Can I still be convicted of DUI in Ohio if my BAC is below the legal limit?

Yes. While relatively rare, a driver can test under the legal limit and still be charged with a DUI, OVI or drinking and driving offense in Ohio. Why? Because there are a few different kinds of DUI under Ohio law, and being over .08 blood alcohol content is just one. The driver can be charged in this circumstance with the general prohibition on drinking and driving or simply being under the influence or impaired. If you have an Ohio DUI case, and you tested below the legal limit, you should consider talking to a top Ohio DUI lawyer to see if he can get the case dismissed or reduced to a lesser offense. The penalties on these pages only apply to drivers who are convicted of DUI/OVI. An experienced Ohio DUI defense lawyer may be able to prevent that from happening.

What is the sentence for a first DUI/OVI conviction in Ohio?

If this is a driver’s first DUI conviction in Ohio within the past six years, the court has the following sentencing options: (a) jail time from a minimum of three days up to a maximum of six months. If the court decides on three days, it may be willing to send the driver to an Ohio DUI weekend driver intervention program rather than jail; (b) financial sanctions including a minimum fine of $375 up to a maximum of $1075. In addition, Ohio courts often impose other financial sanctions on a driver including court costs, costs of the prosecution, fees for driving privileges, supervision fees if the driver is placed on probation and fees for ignition interlock devices; (c) possible drug or alcohol treatment if the court or a licensed treatment provider feels it is necessary; (d) an Ohio DUI driver’s license suspension that could last a minimum of six months to a maximum of three years; and (e) possible Ohio DUI license plates and ignition interlock device while the driver is under suspension.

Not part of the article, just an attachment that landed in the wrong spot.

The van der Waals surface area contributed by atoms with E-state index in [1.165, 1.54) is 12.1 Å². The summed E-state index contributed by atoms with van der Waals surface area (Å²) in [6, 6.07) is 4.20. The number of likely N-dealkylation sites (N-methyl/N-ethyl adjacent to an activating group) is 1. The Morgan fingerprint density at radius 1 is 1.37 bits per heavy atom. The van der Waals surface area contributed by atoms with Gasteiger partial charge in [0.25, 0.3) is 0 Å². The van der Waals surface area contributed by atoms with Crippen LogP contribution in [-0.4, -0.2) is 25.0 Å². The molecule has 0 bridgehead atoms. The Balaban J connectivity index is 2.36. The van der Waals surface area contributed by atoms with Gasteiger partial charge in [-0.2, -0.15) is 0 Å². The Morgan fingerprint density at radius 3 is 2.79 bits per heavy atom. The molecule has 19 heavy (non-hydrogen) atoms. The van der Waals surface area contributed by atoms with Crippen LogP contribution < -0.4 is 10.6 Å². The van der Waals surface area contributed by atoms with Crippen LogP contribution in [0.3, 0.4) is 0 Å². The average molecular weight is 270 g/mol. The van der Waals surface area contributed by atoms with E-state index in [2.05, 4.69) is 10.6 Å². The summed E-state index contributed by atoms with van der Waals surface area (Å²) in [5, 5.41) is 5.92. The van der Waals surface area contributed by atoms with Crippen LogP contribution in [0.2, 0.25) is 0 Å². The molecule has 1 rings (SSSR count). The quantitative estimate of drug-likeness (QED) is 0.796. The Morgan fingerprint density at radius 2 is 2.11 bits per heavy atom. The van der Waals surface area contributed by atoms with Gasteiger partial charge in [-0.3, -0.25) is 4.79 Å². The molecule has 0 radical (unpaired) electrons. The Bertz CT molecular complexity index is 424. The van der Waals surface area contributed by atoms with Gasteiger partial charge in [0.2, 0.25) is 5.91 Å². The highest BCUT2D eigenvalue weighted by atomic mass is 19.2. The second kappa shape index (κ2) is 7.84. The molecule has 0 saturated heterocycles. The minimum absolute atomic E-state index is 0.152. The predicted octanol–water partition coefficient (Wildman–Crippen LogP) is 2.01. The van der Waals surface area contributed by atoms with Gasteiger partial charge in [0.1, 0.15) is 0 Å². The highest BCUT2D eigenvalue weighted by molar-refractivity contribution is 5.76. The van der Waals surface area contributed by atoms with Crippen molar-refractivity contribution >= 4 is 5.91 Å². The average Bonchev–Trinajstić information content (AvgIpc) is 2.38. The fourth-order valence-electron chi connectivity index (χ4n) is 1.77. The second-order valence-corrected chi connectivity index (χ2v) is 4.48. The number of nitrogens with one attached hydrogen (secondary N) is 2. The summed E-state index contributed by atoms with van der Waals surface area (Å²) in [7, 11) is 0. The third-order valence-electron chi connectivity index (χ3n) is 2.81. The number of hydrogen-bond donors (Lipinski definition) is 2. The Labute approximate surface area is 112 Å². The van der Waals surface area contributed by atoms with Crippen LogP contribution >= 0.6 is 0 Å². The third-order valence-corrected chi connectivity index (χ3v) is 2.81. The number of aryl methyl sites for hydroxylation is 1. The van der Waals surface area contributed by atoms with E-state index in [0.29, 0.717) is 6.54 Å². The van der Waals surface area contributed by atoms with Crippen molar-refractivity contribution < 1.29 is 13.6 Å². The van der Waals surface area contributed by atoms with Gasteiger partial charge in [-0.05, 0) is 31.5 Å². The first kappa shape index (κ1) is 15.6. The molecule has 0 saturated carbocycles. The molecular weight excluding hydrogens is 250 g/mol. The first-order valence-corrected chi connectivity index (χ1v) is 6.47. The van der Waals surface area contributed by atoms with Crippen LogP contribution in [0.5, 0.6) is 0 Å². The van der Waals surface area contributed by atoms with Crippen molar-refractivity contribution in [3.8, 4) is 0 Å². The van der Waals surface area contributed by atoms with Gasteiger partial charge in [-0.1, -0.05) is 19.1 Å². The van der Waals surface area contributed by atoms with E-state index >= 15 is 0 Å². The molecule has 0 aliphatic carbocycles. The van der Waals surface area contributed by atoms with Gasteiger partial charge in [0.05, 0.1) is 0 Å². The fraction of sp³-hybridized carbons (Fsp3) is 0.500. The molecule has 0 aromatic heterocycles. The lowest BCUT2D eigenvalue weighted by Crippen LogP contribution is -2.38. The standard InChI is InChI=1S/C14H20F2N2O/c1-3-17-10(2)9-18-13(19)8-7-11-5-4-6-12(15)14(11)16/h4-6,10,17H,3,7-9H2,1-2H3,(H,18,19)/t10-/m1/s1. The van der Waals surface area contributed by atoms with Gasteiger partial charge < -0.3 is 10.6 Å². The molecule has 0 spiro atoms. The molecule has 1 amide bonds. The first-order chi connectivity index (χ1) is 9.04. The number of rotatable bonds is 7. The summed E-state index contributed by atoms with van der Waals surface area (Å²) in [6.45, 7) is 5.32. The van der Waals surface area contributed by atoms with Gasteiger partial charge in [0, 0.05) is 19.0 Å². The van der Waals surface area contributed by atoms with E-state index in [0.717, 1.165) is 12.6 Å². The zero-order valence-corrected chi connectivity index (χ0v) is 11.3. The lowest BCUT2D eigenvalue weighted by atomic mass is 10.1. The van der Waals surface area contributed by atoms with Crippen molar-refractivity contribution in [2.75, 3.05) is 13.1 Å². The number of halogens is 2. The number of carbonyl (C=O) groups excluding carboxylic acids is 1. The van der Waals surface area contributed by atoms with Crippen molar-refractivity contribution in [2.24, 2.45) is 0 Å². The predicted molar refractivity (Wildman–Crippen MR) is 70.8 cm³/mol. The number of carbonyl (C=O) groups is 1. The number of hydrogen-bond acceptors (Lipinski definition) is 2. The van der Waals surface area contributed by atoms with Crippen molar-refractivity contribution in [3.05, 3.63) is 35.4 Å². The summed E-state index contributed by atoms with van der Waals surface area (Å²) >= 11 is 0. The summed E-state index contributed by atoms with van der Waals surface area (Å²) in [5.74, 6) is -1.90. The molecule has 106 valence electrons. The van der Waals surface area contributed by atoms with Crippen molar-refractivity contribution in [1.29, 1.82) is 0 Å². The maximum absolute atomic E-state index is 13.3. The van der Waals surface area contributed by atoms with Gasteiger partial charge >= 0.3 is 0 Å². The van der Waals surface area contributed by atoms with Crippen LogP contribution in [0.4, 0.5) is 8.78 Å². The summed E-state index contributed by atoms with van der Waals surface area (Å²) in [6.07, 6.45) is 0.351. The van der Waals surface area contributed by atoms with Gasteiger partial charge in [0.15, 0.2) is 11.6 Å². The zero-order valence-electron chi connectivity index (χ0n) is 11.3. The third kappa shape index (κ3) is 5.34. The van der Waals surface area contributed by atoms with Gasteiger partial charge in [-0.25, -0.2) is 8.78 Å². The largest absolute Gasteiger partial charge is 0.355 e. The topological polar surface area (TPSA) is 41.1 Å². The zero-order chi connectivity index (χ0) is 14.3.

If you have an Ohio DUI case, you should consider talking to an experienced Ohio DUI lawyer to see if he can get the case dismissed or reduced to a lesser offense. The penalties on these pages only apply to drivers who are convicted of DUI/OVI. A top Ohio DUI defense lawyer may be able to prevent that from happening.

 

What is the sentence for a second Ohio DUI/OVI conviction?

If this is a driver’s second DUI/OVI conviction in Ohio within the past six years, the court has the following sentencing options: (a) jail time from a minimum of ten days up to a maximum of six months. If the court wants to impose minimum jail time, it may have the option of giving a repeat DUI offender five days in jail and eighteen days on electronic home detention; (b) financial sanctions including a minimum fine of $525 up to a maximum of $1625. In addition, courts often impose other financial sanctions on a repeat DUI offender including court costs, fees for driving privileges, probation fees if the driver is placed on probation and fees to install and monitor any ignition interlock device; (c) mandatory drug and alcohol assessment and subsequent treatment if the court or a licensed treatment provider feels it is necessary; (d) an Ohio DUI driver’s license suspension that could last a minimum of one year up to a maximum of five years; (e) mandatory DUI license plates and possible ignition interlock device while the driver is under suspension; and (f) immobilization of the driver’s vehicle.